ILLINOIS APPELLATE COURT FIRST DISTRICT, SECOND DIVISION.
JULY 1, 1969.
ROMAN DOMAS, PLAINTIFF-APPELLEE,
THE FIDELITY & CASUALTY COMPANY OF NEW YORK, A CORPORATION, DEFENDANT-APPELLANT.
Appeal from the Circuit Court of Cook County; the Hon. B. FAIN
TUCKER, Judge, presiding. Judgment modified and affirmed.
MR. JUSTICE BURKE DELIVERED THE OPINION OF THE COURT.
This was an action for indemnification for expenses incurred by plaintiff Roman Domas (hereinafter referred to as "Domas") in the defense of a personal injury action after defendant Fidelity & Casualty Company of New York (hereinafter referred to as "Fidelity") withdrew from and refused to defend the action as it was allegedly required to do pursuant to the terms of a policy of insurance issued by it to Domas. The trial court entered judgment for Domas in the amount of $4,024.10, representing $3,524.10 expended by Domas in the defense of the personal injury action ($2,000 judgment, $1,500 attorney fees, and $24.10 costs) and the additional sum of $500 for attorney fees in the instant action "for vexatious refusal of defendant to represent plaintiff in aforesaid case." Fidelity appeals.
In March 1959 three members of the Norman family were injured when the automobile in which they were riding was forced to make a sudden and unexpected stop due to a defect in the public street allegedly caused by Domas, a plumber, at the site where he was repairing underground sewer connections. The Normans instituted a personal injury action against the City of Chicago in 1960, and the City in turn filed a third-party action against Domas alleging negligence on his part and demanding indemnification for any damages recovered against it by the Normans. Defense of the third-party action was tendered by Domas to Fidelity, pursuant to the terms of a Comprehensive General Liability insurance policy issued by it to Domas, and Fidelity thereafter filed its appearance and undertook defense of the third-party action. The third-party complaint was subsequently dismissed on motion of Domas (represented by attorneys selected by Fidelity) and an amended third-party complaint was later filed by the City.
The amended third-party complaint alleged Domas' liability to the City by reason of a "hold harmless" clause in a performance bond executed by Domas with the City prior to his commencement of the sewer repair work. The amended third-party complaint demanded indemnification from Domas for any damages recovered by the Normans against the City. Upon receipt of the amended third-party complaint, Fidelity sent a letter to Domas informing him of the amended third-party complaint, advising him to put the defense of the matter into the hands of the insurance carrier on the performance bond, and also advising him that Fidelity was withdrawing from the case.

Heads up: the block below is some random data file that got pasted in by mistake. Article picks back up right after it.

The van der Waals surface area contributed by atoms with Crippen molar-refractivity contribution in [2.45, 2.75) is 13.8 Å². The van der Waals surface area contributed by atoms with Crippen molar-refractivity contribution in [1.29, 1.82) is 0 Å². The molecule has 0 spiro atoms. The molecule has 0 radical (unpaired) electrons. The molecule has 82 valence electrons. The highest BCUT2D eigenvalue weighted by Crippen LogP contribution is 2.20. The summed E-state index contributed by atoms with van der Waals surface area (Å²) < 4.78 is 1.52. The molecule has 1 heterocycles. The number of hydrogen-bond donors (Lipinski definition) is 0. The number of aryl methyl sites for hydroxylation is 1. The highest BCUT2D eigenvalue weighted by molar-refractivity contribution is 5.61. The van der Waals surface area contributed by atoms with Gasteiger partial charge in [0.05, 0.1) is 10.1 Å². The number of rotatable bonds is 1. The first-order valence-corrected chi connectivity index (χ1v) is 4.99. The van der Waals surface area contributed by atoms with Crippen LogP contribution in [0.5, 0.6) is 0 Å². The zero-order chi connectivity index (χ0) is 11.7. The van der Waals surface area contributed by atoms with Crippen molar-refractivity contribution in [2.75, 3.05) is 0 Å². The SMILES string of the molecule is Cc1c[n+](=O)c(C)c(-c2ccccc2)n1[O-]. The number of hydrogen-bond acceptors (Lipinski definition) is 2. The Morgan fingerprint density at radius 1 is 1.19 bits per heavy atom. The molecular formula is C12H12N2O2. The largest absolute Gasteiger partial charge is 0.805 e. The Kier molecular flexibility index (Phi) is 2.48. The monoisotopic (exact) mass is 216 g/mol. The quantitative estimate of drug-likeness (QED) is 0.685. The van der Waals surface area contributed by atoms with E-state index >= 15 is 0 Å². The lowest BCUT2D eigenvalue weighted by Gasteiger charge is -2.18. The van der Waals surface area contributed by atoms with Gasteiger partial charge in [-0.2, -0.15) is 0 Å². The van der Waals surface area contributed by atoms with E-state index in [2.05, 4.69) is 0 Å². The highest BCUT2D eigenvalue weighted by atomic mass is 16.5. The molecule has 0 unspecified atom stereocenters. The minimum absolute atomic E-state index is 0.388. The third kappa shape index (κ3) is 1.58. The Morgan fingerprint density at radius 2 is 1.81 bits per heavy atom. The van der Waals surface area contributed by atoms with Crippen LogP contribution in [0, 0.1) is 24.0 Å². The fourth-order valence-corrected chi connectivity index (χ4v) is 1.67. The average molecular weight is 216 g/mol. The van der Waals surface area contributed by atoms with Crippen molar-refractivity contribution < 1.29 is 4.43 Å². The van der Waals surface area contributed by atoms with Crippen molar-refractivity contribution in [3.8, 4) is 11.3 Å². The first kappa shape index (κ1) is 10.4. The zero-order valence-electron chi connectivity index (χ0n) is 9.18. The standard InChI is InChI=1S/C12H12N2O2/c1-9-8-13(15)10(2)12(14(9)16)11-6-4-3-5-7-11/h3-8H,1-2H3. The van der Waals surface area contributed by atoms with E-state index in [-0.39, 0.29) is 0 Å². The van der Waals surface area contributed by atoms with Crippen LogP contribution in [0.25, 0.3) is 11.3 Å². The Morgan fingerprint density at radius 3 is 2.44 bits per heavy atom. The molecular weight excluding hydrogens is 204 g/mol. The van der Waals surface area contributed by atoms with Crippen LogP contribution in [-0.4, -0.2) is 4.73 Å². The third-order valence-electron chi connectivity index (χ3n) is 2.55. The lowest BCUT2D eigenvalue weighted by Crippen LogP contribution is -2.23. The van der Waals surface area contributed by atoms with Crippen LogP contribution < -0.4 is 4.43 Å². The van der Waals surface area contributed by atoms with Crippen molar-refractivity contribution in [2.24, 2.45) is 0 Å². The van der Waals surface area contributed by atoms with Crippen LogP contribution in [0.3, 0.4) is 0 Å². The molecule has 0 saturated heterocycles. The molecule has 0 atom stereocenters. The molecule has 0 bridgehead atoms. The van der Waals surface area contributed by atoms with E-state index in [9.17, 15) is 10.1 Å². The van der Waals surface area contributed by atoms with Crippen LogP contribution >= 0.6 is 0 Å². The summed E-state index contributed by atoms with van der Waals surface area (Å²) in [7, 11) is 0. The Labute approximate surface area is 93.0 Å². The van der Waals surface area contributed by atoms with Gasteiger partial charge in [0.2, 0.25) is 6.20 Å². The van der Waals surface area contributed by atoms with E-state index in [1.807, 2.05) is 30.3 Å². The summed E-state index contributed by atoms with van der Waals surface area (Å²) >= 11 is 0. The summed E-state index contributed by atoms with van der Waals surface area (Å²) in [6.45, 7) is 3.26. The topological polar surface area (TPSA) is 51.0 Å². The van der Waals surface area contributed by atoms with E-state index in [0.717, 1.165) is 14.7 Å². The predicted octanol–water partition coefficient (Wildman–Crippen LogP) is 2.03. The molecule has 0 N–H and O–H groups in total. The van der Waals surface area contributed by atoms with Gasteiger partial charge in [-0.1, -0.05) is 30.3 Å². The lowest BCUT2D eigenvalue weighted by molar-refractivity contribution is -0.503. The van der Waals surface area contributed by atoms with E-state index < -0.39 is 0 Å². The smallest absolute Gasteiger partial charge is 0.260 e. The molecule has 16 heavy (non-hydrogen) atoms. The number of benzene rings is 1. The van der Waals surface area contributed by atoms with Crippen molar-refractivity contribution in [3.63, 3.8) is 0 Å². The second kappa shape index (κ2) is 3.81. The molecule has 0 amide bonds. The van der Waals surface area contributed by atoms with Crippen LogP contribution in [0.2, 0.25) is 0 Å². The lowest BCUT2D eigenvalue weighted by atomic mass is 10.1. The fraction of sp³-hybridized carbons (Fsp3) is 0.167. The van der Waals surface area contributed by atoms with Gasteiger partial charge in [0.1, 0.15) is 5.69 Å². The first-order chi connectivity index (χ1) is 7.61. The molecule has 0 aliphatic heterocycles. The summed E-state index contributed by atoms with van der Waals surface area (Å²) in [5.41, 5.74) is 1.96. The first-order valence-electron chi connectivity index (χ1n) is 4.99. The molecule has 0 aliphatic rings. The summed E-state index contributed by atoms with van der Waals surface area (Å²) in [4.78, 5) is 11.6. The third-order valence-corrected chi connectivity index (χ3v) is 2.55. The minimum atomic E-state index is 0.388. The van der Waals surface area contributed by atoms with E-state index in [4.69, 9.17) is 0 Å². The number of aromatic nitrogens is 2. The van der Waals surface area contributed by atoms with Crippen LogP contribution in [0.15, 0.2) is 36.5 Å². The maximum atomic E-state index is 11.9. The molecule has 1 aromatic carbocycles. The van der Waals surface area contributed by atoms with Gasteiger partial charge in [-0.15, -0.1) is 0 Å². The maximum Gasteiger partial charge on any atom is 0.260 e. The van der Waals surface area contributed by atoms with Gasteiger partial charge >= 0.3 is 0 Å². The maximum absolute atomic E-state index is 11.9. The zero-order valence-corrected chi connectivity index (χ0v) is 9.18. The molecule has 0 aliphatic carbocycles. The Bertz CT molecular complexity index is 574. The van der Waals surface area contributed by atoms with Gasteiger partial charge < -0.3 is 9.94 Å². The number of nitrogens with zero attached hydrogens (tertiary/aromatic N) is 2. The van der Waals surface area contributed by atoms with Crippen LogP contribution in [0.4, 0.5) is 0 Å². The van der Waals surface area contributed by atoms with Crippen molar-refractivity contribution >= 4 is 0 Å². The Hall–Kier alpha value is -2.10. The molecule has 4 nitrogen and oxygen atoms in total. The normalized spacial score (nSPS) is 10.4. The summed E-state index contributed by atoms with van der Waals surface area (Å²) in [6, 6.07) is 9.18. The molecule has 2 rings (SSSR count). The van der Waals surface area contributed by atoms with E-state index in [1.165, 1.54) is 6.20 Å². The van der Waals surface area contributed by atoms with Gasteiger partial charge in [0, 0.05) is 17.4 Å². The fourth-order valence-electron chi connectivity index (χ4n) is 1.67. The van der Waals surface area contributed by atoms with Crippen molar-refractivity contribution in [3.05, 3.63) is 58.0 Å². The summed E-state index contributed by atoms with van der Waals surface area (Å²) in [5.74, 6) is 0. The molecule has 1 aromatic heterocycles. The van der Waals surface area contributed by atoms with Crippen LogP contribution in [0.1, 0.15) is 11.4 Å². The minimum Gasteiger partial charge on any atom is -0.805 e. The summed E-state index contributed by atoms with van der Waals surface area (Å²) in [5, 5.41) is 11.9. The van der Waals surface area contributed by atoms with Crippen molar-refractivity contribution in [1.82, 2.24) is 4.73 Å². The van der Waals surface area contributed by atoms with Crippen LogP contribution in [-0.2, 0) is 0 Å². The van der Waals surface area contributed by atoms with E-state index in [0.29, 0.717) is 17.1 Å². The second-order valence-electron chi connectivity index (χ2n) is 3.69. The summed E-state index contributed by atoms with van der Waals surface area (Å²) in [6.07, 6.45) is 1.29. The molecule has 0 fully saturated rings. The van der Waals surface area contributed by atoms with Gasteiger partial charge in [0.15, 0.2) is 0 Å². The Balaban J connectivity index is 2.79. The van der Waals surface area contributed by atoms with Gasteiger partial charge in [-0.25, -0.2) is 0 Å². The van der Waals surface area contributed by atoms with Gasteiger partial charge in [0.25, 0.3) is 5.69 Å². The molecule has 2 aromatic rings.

Several weeks prior to the trial date set for the Norman action, Domas' privately retained counsel notified Fidelity by letter of the court date and reminded Fidelity of its responsibility to defend the action. The letter recited that if Domas suffered judgment in the Norman action, Fidelity would be called upon for indemnification. The Norman action, including the amended third-party complaint, came on for trial and after several days of testimony, the amended third-party complaint was dismissed. A week later Domas was joined as a defendant in the Norman action without notice to Fidelity, and judgment was thereafter entered against Domas in that action.
Domas filed the instant complaint in January 1963 seeking indemnification from Fidelity, costs and expenses incurred by Domas in the defense of the Norman action and attorney fees incurred in the prosecution of this action. Fidelity answered and later filed a motion for summary judgment alleging certain provisions in the policy of insurance which allegedly excluded Domas from coverage thereunder in the Norman action. Domas thereafter filed a motion for summary judgment. The trial court sustained Domas' motion for summary judgment, denied Fidelity's motion for summary judgment, and entered the judgment for Domas from which this appeal is prosecuted.
Fidelity first contends that it was not required to defend Domas in the Norman action for the reason that the policy of insurance issued to Domas specifically excluded coverage for liability resulting from contracts or agreements entered by the insured, and that Domas had executed the performance bond to the City of Chicago agreeing to hold the City harmless for damages resulting from Domas' negligence in connection with the opening to be made in the public street, from which his liability in this regard stems.